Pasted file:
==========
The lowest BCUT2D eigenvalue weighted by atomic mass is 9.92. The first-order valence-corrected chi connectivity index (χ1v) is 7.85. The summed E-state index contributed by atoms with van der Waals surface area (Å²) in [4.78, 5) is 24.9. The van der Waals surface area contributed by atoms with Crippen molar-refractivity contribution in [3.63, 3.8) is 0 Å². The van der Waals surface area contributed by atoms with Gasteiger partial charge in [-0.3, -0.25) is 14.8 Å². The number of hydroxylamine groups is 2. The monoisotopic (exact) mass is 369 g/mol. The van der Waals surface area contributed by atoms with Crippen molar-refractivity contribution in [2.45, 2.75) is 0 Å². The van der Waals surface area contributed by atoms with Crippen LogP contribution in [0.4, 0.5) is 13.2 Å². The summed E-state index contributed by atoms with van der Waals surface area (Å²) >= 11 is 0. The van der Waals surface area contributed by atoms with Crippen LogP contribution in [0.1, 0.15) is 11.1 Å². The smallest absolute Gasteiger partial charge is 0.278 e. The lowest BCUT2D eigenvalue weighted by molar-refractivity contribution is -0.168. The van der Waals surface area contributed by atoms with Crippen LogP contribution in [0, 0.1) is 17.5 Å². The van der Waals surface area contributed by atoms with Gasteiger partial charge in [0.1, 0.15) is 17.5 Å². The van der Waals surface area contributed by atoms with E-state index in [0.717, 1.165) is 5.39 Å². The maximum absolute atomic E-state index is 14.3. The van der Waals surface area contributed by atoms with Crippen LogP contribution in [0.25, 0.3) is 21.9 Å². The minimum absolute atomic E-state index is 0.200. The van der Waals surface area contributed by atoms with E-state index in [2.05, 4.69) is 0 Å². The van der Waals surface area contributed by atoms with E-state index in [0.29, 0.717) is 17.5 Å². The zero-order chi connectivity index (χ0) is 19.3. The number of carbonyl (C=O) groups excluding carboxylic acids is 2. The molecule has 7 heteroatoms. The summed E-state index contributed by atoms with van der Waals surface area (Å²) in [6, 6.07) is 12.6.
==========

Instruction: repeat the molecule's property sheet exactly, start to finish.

The lowest BCUT2D eigenvalue weighted by atomic mass is 9.92. The first-order valence-corrected chi connectivity index (χ1v) is 7.85. The summed E-state index contributed by atoms with van der Waals surface area (Å²) in [4.78, 5) is 24.9. The van der Waals surface area contributed by atoms with Crippen molar-refractivity contribution in [3.63, 3.8) is 0 Å². The van der Waals surface area contributed by atoms with Gasteiger partial charge in [-0.3, -0.25) is 14.8 Å². The number of hydroxylamine groups is 2. The monoisotopic (exact) mass is 369 g/mol. The van der Waals surface area contributed by atoms with Crippen molar-refractivity contribution in [2.45, 2.75) is 0 Å². The van der Waals surface area contributed by atoms with Crippen LogP contribution in [0.4, 0.5) is 13.2 Å². The summed E-state index contributed by atoms with van der Waals surface area (Å²) >= 11 is 0. The van der Waals surface area contributed by atoms with Crippen LogP contribution in [0.1, 0.15) is 11.1 Å². The smallest absolute Gasteiger partial charge is 0.278 e. The lowest BCUT2D eigenvalue weighted by molar-refractivity contribution is -0.168. The van der Waals surface area contributed by atoms with Crippen LogP contribution in [0, 0.1) is 17.5 Å². The van der Waals surface area contributed by atoms with Gasteiger partial charge in [0.1, 0.15) is 17.5 Å². The van der Waals surface area contributed by atoms with E-state index in [0.717, 1.165) is 5.39 Å². The maximum absolute atomic E-state index is 14.3. The van der Waals surface area contributed by atoms with Crippen LogP contribution in [0.25, 0.3) is 21.9 Å². The minimum absolute atomic E-state index is 0.200. The van der Waals surface area contributed by atoms with E-state index in [2.05, 4.69) is 0 Å². The van der Waals surface area contributed by atoms with E-state index in [0.29, 0.717) is 17.5 Å². The zero-order chi connectivity index (χ0) is 19.3. The number of carbonyl (C=O) groups excluding carboxylic acids is 2. The molecule has 7 heteroatoms. The summed E-state index contributed by atoms with van der Waals surface area (Å²) in [6, 6.07) is 12.6.